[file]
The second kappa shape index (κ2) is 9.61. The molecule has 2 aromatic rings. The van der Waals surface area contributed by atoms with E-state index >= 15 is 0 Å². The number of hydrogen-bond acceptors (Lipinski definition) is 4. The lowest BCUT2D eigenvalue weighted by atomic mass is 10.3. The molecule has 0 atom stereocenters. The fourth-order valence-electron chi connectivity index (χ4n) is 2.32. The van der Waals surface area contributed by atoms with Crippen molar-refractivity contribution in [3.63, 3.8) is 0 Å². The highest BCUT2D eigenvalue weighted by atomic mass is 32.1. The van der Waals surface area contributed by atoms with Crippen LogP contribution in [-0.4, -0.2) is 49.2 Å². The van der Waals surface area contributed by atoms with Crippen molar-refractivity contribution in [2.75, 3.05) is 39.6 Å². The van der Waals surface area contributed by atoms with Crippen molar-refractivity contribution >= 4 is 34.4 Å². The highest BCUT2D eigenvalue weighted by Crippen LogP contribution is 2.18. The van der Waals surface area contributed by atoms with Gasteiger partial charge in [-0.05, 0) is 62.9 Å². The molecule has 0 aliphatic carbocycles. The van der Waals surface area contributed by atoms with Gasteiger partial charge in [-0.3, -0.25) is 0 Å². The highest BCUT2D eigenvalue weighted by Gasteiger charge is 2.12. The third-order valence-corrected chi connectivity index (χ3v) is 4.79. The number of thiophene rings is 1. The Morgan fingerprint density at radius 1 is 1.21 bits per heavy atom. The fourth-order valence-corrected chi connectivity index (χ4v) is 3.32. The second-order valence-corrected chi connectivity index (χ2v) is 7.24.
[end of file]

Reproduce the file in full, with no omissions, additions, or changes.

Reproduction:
The second kappa shape index (κ2) is 9.61. The molecule has 2 aromatic rings. The van der Waals surface area contributed by atoms with E-state index >= 15 is 0 Å². The number of hydrogen-bond acceptors (Lipinski definition) is 4. The lowest BCUT2D eigenvalue weighted by atomic mass is 10.3. The molecule has 0 atom stereocenters. The fourth-order valence-electron chi connectivity index (χ4n) is 2.32. The van der Waals surface area contributed by atoms with Crippen molar-refractivity contribution in [3.63, 3.8) is 0 Å². The highest BCUT2D eigenvalue weighted by atomic mass is 32.1. The van der Waals surface area contributed by atoms with Crippen LogP contribution in [-0.4, -0.2) is 49.2 Å². The van der Waals surface area contributed by atoms with Crippen molar-refractivity contribution in [2.75, 3.05) is 39.6 Å². The van der Waals surface area contributed by atoms with Crippen molar-refractivity contribution >= 4 is 34.4 Å². The highest BCUT2D eigenvalue weighted by Crippen LogP contribution is 2.18. The van der Waals surface area contributed by atoms with Gasteiger partial charge in [-0.05, 0) is 62.9 Å². The molecule has 0 aliphatic carbocycles. The van der Waals surface area contributed by atoms with Gasteiger partial charge in [-0.3, -0.25) is 0 Å². The highest BCUT2D eigenvalue weighted by Gasteiger charge is 2.12. The third-order valence-corrected chi connectivity index (χ3v) is 4.79. The number of thiophene rings is 1. The Morgan fingerprint density at radius 1 is 1.21 bits per heavy atom. The fourth-order valence-corrected chi connectivity index (χ4v) is 3.32. The second-order valence-corrected chi connectivity index (χ2v) is 7.24.